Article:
Commercial fisherman Thomas Kokell at the dock in Point Lookout...

Commercial fisherman Thomas Kokell at the dock in Point Lookout on July 9, 2010. Credit: Craig Ruttle

Stacks of paper slips have cluttered a U.S. courtroom in Central Islip over the past two weeks: a multicolored trail of evidence in the first major criminal trial of a Long Island fisherman charged in a probe of alleged illegal fishing.

The thousands of documents — adding machine receipts, hand-scrawled freight tickets, inventory receiving sheets, delivery tickets, fishing-trip reports — comprise the bulk of the U.S. Justice Department’s complex case against Thomas Kokell.

The East Northport commercial fisherman was charged in 2016 in a multicount indictment of taking 196,000 pounds of over-the-limit fluke seven years ago. The charges include conspiracy, mail fraud and falsification of federal records.

Kokell, who has pleaded not guilty, is the first Long Island fisherman to fight the charges by demanding a trial. His defense could cost more than $150,000 — money he’s raising by clamming each day before court. Kokell sold the boat he’s accused of using to overharvest fluke in 2011 and 2012.

The charges stem from a five-year federal probe of a fisheries auction program that let fishermen harvest beyond their quotas. The investigation has netted seven guilty pleas and prison or home-detention sentences for five other people.

One of the men who pleaded guilty is Mark Parente, a fish dealer from New Jersey who has been cooperating with the government for more than two years to outline his alleged plot with Kokell.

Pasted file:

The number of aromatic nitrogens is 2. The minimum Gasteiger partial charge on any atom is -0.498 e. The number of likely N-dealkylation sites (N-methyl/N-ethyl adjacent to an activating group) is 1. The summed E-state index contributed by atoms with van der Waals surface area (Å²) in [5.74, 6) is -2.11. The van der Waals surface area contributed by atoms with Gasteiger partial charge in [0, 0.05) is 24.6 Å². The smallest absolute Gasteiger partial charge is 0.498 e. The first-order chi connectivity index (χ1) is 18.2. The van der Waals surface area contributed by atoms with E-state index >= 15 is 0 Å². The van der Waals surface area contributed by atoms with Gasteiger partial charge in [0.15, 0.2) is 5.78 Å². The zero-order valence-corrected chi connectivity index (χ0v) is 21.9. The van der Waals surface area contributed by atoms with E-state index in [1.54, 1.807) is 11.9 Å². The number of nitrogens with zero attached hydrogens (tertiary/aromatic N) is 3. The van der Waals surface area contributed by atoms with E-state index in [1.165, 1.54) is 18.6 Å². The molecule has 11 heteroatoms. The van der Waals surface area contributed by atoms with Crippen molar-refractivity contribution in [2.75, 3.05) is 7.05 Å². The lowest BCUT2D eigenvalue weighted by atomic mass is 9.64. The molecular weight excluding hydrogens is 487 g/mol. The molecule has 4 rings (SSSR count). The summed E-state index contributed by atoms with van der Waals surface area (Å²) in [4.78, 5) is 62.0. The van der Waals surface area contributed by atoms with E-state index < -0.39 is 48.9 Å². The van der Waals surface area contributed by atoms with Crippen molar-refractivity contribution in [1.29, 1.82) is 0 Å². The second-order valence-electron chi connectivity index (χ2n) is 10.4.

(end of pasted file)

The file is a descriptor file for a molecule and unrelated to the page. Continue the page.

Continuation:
The case against Kokell largely is based on documents and testimony from Parente, a stocky man with a thick Brooklyn accent who continues to operate Lou’s Fish Market at the new Fulton Fish Market in the Bronx.

Parente testified that he and Kokell conspired to disguise the fish Kokell caught — and Parente sold into the market — by falsely labeling it on the inventory sheets as whiting, for which the limits are not as stringent as fluke.

Attempting to make that case has required prosecutors to methodically dissect and decipher stacks of coded and barely legible slips for the jury of eight women and two men.

The slips represent the daily give and take of buying, selling, shipping and tracking fish and their proceeds.

Parente used initials and various inks to track the disguised fluke, the government has charged.

Explaining why he sometimes used different color inks on sales sheets, Parente said in testimony last week: “What’s in blue is actually what I received.”

“What about the red part?” asked prosecutor Christopher Hale.

“The red part is what I made it out to be, what I fudged it up to be,” Parente said. Asked why, Parente said, “Because we were over the limit of fluke.”

“Who is ‘we’?” Hale asked.

“Me and Tommy Kokell.”

Kokell’s attorneys Richard Levitt and Peter Smith have tried to rebuff the claims by sowing doubt about the evidence and assailing the credibility of Parente.

Parente has admitted under sometimes-withering cross examination to lying to investigators, lying to the jury and erasing the contents of documents submitted as evidence.

Parente also acknowledged a gambling habit that he said continued after his plea deal two years ago and bail agreements, despite a condition that he not gamble, including several visits to casinos and even betting on the floor of Fulton Fish Market.

Levitt established during cross examination that Parente paid most of his workers off the books, gave false answers on a dealer’s license application, and traveled outside New York and New Jersey, also in violation of his bail agreement. Parente testified that he knew those violations could jeopardize any leniency he might have received for cooperating with Kokell’s prosecution.

Parente faces 20 years on each of four counts in his plea.

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